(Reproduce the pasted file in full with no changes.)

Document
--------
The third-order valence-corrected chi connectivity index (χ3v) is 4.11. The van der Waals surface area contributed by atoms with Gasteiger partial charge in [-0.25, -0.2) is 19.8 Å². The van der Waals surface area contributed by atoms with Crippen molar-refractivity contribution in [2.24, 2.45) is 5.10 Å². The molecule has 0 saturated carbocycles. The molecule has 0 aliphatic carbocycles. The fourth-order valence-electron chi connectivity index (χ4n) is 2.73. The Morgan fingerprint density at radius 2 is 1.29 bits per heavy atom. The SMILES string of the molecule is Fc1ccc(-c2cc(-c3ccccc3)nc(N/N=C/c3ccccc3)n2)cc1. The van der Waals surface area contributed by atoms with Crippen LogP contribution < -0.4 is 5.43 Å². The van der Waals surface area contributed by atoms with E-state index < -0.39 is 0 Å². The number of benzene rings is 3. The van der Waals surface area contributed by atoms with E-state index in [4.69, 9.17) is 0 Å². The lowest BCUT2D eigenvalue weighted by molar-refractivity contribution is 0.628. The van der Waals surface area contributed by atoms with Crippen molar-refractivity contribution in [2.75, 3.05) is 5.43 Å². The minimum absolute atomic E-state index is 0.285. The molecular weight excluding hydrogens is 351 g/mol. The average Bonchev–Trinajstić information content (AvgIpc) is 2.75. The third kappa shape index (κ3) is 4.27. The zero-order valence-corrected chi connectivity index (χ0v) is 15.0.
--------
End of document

The third-order valence-corrected chi connectivity index (χ3v) is 4.11. The van der Waals surface area contributed by atoms with Gasteiger partial charge in [-0.25, -0.2) is 19.8 Å². The van der Waals surface area contributed by atoms with Crippen molar-refractivity contribution in [2.24, 2.45) is 5.10 Å². The molecule has 0 saturated carbocycles. The molecule has 0 aliphatic carbocycles. The fourth-order valence-electron chi connectivity index (χ4n) is 2.73. The Morgan fingerprint density at radius 2 is 1.29 bits per heavy atom. The SMILES string of the molecule is Fc1ccc(-c2cc(-c3ccccc3)nc(N/N=C/c3ccccc3)n2)cc1. The van der Waals surface area contributed by atoms with Crippen LogP contribution < -0.4 is 5.43 Å². The van der Waals surface area contributed by atoms with E-state index < -0.39 is 0 Å². The number of benzene rings is 3. The van der Waals surface area contributed by atoms with E-state index in [4.69, 9.17) is 0 Å². The lowest BCUT2D eigenvalue weighted by molar-refractivity contribution is 0.628. The van der Waals surface area contributed by atoms with Crippen molar-refractivity contribution in [2.75, 3.05) is 5.43 Å². The minimum absolute atomic E-state index is 0.285. The molecular weight excluding hydrogens is 351 g/mol. The average Bonchev–Trinajstić information content (AvgIpc) is 2.75. The third kappa shape index (κ3) is 4.27. The zero-order valence-corrected chi connectivity index (χ0v) is 15.0.